Back when I was a kid, these choruses bored me to smithereenes, with their cumbersome superlatives emphasizing hard-knocks living. However, now that I'm 30-ish, and donning a family of my own, I'm beginning to understand the mores of the older generation and their oral traditions, which are rooted in West African history. Essentially, it is the duty of the younger generation to pass along these legacies, and --as a rule --to deliver them with the same sing-song artistry.
In lieu of singing, I would like to transcribe one such story that my dad shares every year. Through exaggeration, he illustrates just how far the dollar stretched in the 50s:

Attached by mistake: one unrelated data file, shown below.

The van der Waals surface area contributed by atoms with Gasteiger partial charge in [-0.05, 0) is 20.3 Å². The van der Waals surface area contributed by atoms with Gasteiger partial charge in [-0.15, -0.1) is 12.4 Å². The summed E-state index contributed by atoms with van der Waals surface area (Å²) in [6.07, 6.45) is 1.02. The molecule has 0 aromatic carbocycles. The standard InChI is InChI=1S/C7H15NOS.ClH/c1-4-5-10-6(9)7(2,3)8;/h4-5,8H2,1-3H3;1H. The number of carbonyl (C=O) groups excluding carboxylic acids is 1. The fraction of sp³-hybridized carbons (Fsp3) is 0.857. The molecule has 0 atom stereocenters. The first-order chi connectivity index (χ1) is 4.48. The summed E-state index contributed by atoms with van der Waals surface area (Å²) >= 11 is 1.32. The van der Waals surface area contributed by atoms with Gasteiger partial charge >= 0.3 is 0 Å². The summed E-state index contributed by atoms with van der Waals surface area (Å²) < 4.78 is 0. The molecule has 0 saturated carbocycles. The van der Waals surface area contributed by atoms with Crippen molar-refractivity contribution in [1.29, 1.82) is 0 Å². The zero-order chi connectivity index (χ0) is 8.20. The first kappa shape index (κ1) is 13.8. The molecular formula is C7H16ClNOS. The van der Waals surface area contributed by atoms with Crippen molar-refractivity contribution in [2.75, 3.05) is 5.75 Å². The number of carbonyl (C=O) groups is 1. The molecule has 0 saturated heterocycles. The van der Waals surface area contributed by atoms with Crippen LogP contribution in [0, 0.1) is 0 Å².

My dad's memories are for me a melody that sticks in my head.
- When I was a kid, my daddy used to give me a dollar and say, 'I want you to go to the store and pick up a pack a cigarettes for me, and a pack for your mother. Then, I want you to get a gallon of gas for the mower so you can make some money this week. Oh.., and bring me back my change.'
This is in part due to the fact that my 4-year old and 16 month old now hang on the cadence of their grandfather's hymns. One day, his stories will become theirs.
In this way his music is a talking drum for my family. Having no written record of my family history, I'm inclined to listen more intently, perhaps so that I can pass the tradition on to my children.
After all, it is through the act of passing on these songs, stories, and sayings that life's priceless heirlooms are preserved.